Otherwise, Republican-champion bills passed. Those included ones addressing workforce development, education funding and opioid addiction.

Ruckelshaus said, "I think it was a success. We looked at some really good things this year."

Some Democrats at the Statehouse completely disagreed.

State Rep. Terry Goodin, the House Minority Leader, said, "The session seems like a Twinkie. It fills you up, but there's nothing of real substance or value to it."

In a statement, Goodin also said, "This session wasn't a complete waste. Doing something to guard against sexual harassment in government would not even have been an issue this year without the input of Democrats in both the House and Senate."

Democratic leaders, slamming the Republican supermajority in both chambers, said nothing solid was done about redistricting reform or changing the state's Department of Child Services.

State Sen. Tim Lanane, the Senate Minority Leader, said, "Add to the list that Indiana will remain again one of five states without any bias-crimes legislation on the books. We just can't seem to get it done."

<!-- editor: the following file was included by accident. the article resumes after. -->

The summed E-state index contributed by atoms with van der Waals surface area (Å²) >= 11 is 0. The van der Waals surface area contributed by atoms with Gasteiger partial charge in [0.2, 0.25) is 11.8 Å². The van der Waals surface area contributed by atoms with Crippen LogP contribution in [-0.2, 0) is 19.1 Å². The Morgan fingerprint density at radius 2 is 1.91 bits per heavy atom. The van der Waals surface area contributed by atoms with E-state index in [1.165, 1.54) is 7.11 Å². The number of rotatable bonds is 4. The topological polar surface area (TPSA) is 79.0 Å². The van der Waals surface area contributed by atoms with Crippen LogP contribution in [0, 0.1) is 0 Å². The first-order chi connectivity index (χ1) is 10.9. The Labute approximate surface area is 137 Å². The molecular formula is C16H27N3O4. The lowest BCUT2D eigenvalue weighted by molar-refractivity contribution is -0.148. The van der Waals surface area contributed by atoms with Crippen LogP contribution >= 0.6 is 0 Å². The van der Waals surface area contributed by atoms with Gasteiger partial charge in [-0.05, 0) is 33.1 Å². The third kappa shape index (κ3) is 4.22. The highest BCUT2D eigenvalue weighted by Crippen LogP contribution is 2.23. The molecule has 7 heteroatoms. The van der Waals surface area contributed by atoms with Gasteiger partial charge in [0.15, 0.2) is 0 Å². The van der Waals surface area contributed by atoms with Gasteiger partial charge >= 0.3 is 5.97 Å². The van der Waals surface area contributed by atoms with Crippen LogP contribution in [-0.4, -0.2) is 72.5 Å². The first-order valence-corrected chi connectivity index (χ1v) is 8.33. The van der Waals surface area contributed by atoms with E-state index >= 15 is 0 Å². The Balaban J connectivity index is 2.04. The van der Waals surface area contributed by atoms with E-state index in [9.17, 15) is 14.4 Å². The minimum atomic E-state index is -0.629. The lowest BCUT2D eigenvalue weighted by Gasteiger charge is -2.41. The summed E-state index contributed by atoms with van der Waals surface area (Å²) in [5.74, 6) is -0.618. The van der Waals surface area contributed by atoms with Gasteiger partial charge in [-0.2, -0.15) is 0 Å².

The governor's office said he signed 32 bills on Thursday.

According to a Senate deputy press secretary, here is a short list of bills passed by the Legislature during the 2018 session:

Improving workforce development

House Bill 1002 helps Indiana's workforce by expanding eligibility for the Workforce Ready Grant, which provides financial aid for industry certification programs, and creating a grant program to reimburse employers for the cost of training workers in high-need fields.

Senate Bill 50 reforms Indiana's workforce-development governance by creating the Governor's Workforce Cabinet to oversee state policy and to establish a statewide career coaching program for high-school-age and adult students.

Additional school funding

HB 1001 increases school funding to account for higher-than-expected statewide enrollment so every school in Indiana can receive the per-student funding allowed by the 2017 budget.

Fighting the opioid epidemic

SB 221 phases in a requirement for doctors to check Indiana's Prescription Drug Monitoring Program when prescribing opioids so they can know if patients already have another opioid prescription or a history of abusing opioids.